Late apple harvest, worker shortage stresses growers

11/07/2011 08:37:00 AM
Tom Karst

Related content: Western Growers report underscores lack of labor.

A late apple harvest and a shortage of apple pickers has added short-term stress to the final weeks of the Washington apple harvest and added to long-term worries about labor availability for Northwest tree fruit growers.

One grower in Washington state reportedly has employed a limited number of low security inmates to help with the harvest crunch. The Seattle Times reported that 105 inmates from the Olympic Corrections Center in Clallam County started picking apples at a wage of better than $20 per hour the week of Oct. 31 at an orchard owned by Quincy-based McDougall and Sons. A company representative did not return a call for comment on the report.

Fujis, Pink Ladies and braeburn apples account for most of what fruit remains to be picked of the estimated 105-million-carton fresh apple crop in Washington, said Randy Steensma, president and export marketing director of Nuchief Sales Inc., Wenatchee. Steensma said Nov. 3 that growers were open to anyone who is willing to work as they struggled to put fruit under cover with the approach of cold weather. Harvest is expected to be wrapped up by mid-November.

Bruce Grim, executive director of the Washington State Horticulture Association, Wenatchee, estimated about 10% to 15% of the crop remained to be picked as of early November.

“It will be a push to the end,” said Grim. “I don’t think we had a year previous to this with such a short number of pickers.”

Grim said unofficial estimates of apple pickers typically used in the state at close to 50,000, give or take 10,000 workers. There are only about 3,000 H-2A guest workers used by apple growers, and he said many of those workers have started to return home.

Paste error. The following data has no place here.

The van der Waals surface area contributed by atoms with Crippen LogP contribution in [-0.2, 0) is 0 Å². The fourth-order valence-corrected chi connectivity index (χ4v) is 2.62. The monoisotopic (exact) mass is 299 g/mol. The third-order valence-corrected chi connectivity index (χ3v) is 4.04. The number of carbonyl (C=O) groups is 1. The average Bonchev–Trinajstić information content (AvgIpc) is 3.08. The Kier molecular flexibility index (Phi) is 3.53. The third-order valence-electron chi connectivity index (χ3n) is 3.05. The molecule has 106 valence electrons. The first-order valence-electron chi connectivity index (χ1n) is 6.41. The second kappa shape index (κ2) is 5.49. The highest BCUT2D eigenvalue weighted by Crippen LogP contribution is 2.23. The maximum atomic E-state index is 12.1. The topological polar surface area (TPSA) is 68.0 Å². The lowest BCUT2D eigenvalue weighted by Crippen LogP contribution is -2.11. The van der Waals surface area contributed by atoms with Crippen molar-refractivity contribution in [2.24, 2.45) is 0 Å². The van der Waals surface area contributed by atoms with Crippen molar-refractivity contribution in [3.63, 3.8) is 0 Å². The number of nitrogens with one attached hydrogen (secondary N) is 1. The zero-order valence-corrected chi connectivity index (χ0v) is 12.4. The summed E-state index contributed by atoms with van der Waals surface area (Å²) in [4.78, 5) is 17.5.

To find pickers, some growers have offered to transport workers from Wenatchee to ranches in Chelan or Brewster. Signs near some orchards promise pickers $150 a day.

“Growers have been proactive with transportation and letting them know there is work up here,” Steensma said.

At the height of the shortage, more than 1,000 agricultural job openings were posted on the WorkSource system, said Rick Van Cise, communications manager for the Olympia, Wash.-based service.

Jon Warling, who runs Marjon Labor, an Othello, Wash.-based company that supplies farm labor to growers said growers are paying 10% to 15% higher wages this year compared with a year ago.


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Amy Monnin    
Ohio  |  November, 08, 2011 at 09:39 AM

You could go to the High Schools and recruit young people to pick. Here in Ohio Many of the farmers employ Youth on their farms for things like bailing hay and straw, working with livestock, ect. Not sure if this is an untapped source for you or not. Just a suggestion.

Adrianne Campbell    
Santa Rosa Beach, FL  |  November, 08, 2011 at 01:05 PM

Do they advertise for workers on Craigslist?

jACOB    
DENVER  |  November, 09, 2011 at 10:25 AM

i WOULD HAVE GONE TO WORK AS A PICKER FOR $150.00 A DAY IN A SECOND HAD i KNOWN ABOUT THE OPPORTUNITY. Is there still time to get a job as a picker. `12 hour days are fine with me. Even though I do not have any experience, I do not mind hard work. Honestly where do I apply?

jACOB    
DENVER  |  November, 09, 2011 at 10:26 AM

i WOULD HAVE GONE TO WORK AS A PICKER FOR $150.00 A DAY IN A SECOND HAD i KNOWN ABOUT THE OPPORTUNITY. Is there still time to get a job as a picker. `12 hour days are fine with me. Even though I do not have any experience, I do not mind hard work. Honestly where do I apply?

Tyler    
Portland, OR  |  November, 12, 2011 at 11:58 PM